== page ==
Drug offences


Food and Drugs Act (Can.) supported inclusive interpretation of definition of “drug”

Between March 2008 and January 2010, accused marketed and sold products that contained 1-Benzyl-Piperazine (“BZP”), substance similar to amphetamine. During that time, BZP was not listed under any schedule in Food and Drugs Act (Can.) (“FDA”) or Controlled Drugs and Substances Act (Can.). Health Canada warned accused that it considered BZP to be drug, and requested that he apply for necessary approvals and licences. Accused was eventually charged with regulatory offences under FDA and regulations. Accused’s application for directed verdict was dismissed. Accused was convicted. Accused appealed. Appeal dismissed. Definition of “drug” in FDA applies to all substances manufactured, sold, or represented for use in modifying organic functions, regardless of whether substance is intended for medicinal, therapeutic or recreational use. Legislative history and relevant Hansard evidence suggested that intention of legislature was that definition of “drug” would extend beyond merely therapeutic or medicinal uses. Greater statutory context and its legislative history did not support accused’s restrictive interpretation. FDA supported inclusive, rather than restrictive interpretation of definition of “drug”. BZP was advertised as preventing addiction to other more harmful substances, and statement fell squarely within offence set out in s. 3 of FDA.
R. v. Wookey (Aug. 5, 2016, Ont. C.A., E.E. Gillese J.A., David Watt J.A., and M. Tulloch J.A., CA C58019) Decision at 105 W.C.B. (2d) 94 was affirmed. 132 W.C.B. (2d) 336.

Charter of Rights

Trial within reasonable time

Crown did not rebut presumption that delay was unreasonable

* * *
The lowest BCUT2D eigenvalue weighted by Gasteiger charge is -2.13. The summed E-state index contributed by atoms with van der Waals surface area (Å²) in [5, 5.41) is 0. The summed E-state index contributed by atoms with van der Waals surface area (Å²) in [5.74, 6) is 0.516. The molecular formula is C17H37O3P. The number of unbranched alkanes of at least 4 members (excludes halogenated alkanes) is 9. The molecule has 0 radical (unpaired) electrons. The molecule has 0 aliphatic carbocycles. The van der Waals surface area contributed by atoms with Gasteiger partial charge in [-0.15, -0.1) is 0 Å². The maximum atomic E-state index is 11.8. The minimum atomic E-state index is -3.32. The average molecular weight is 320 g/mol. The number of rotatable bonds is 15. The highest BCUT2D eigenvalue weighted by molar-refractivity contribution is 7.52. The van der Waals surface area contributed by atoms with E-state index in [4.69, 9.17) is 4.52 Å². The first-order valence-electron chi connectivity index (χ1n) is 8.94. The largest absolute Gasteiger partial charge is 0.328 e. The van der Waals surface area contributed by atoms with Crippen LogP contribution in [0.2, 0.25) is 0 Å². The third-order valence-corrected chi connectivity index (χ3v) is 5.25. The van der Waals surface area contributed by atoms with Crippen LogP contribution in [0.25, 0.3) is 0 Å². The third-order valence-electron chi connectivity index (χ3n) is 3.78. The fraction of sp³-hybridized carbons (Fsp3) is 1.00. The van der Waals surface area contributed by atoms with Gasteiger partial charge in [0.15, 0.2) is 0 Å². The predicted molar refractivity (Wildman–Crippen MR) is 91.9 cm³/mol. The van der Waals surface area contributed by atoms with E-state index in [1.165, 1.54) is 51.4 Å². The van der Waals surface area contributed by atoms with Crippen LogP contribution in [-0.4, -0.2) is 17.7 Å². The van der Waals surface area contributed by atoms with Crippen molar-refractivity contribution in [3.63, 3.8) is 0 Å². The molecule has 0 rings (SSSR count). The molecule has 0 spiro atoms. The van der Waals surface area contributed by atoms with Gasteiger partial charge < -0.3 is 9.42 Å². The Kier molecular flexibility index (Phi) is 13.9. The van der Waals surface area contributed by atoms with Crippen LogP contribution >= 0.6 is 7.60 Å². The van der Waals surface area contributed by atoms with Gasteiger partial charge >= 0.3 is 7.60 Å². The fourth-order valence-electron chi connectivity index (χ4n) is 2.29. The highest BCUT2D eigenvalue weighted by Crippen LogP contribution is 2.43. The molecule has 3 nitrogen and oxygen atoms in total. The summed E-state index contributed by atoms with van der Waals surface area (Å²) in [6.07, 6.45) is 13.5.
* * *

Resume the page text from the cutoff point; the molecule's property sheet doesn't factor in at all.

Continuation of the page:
In 2016, Supreme Court of Canada issued decision creating new regime for unreasonable pre-trial delay under s. 11(b) of Canadian Charter of Rights and Freedoms (“new s. 11(b) regime”). New s. 11(b) regime established rebuttable presumption that delay over 30 months in Superior Court was unreasonable. For transitional cases involving charges brought prior to new 11(b) regime, Supreme Court of Canada made allowance for account to be taken of previous 11(b) regime. Accused was charged prior to new s. 11(b) regime, and total delay until trial date in Superior Court was approximately 36 months. Accused brought application seeking stay of proceedings based on pre-trial delay. Application granted. Subject delay remained at 36 months, well above 30-month ceiling under new s. 11(b) regime, and was therefore presumptively unreasonable. Twelve-month delay during preliminary hearing was not deducted from subject delay as it could not be attributed to defence. Fact that it was defence witnesses that were being examined during this 12-month delay did not mean delay was attributable to defence. Examinations of defence witnesses covered legitimate topics and were not frivolous, excessive or irrelevant. Crown did not rebut presumption that subject delay was unreasonable by showing exceptional circumstances under new s. 11(b) regime. Crown did not prove that subject delay was justified based on previous s. 11(b) regime. Case at bar was simple and straightforward, with preliminary hearing that took only two days and trial that was expected to take no more than five days.
R. v. Zammit (Aug. 10, 2016, Ont. S.C.J., K.P. Wright J., CR-16-9227) 132 W.C.B. (2d) 331